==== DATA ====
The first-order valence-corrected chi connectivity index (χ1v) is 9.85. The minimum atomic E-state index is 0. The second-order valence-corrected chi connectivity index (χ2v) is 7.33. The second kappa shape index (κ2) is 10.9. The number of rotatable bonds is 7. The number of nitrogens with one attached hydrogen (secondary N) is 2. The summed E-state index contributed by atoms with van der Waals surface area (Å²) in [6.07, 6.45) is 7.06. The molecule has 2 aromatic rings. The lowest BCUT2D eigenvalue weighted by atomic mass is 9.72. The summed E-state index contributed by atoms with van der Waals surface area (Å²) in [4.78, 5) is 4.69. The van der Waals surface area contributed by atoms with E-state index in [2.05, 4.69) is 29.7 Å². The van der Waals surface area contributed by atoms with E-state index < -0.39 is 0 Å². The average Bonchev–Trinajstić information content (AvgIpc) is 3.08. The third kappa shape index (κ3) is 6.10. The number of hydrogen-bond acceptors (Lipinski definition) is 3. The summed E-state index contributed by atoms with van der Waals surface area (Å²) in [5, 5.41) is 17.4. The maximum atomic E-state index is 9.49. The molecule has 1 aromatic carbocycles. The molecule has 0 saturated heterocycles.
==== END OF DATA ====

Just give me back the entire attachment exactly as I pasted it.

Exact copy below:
The first-order valence-corrected chi connectivity index (χ1v) is 9.85. The minimum atomic E-state index is 0. The second-order valence-corrected chi connectivity index (χ2v) is 7.33. The second kappa shape index (κ2) is 10.9. The number of rotatable bonds is 7. The number of nitrogens with one attached hydrogen (secondary N) is 2. The summed E-state index contributed by atoms with van der Waals surface area (Å²) in [6.07, 6.45) is 7.06. The molecule has 2 aromatic rings. The lowest BCUT2D eigenvalue weighted by atomic mass is 9.72. The summed E-state index contributed by atoms with van der Waals surface area (Å²) in [4.78, 5) is 4.69. The van der Waals surface area contributed by atoms with E-state index in [2.05, 4.69) is 29.7 Å². The van der Waals surface area contributed by atoms with E-state index < -0.39 is 0 Å². The average Bonchev–Trinajstić information content (AvgIpc) is 3.08. The third kappa shape index (κ3) is 6.10. The number of hydrogen-bond acceptors (Lipinski definition) is 3. The summed E-state index contributed by atoms with van der Waals surface area (Å²) in [5, 5.41) is 17.4. The maximum atomic E-state index is 9.49. The molecule has 1 aromatic carbocycles. The molecule has 0 saturated heterocycles.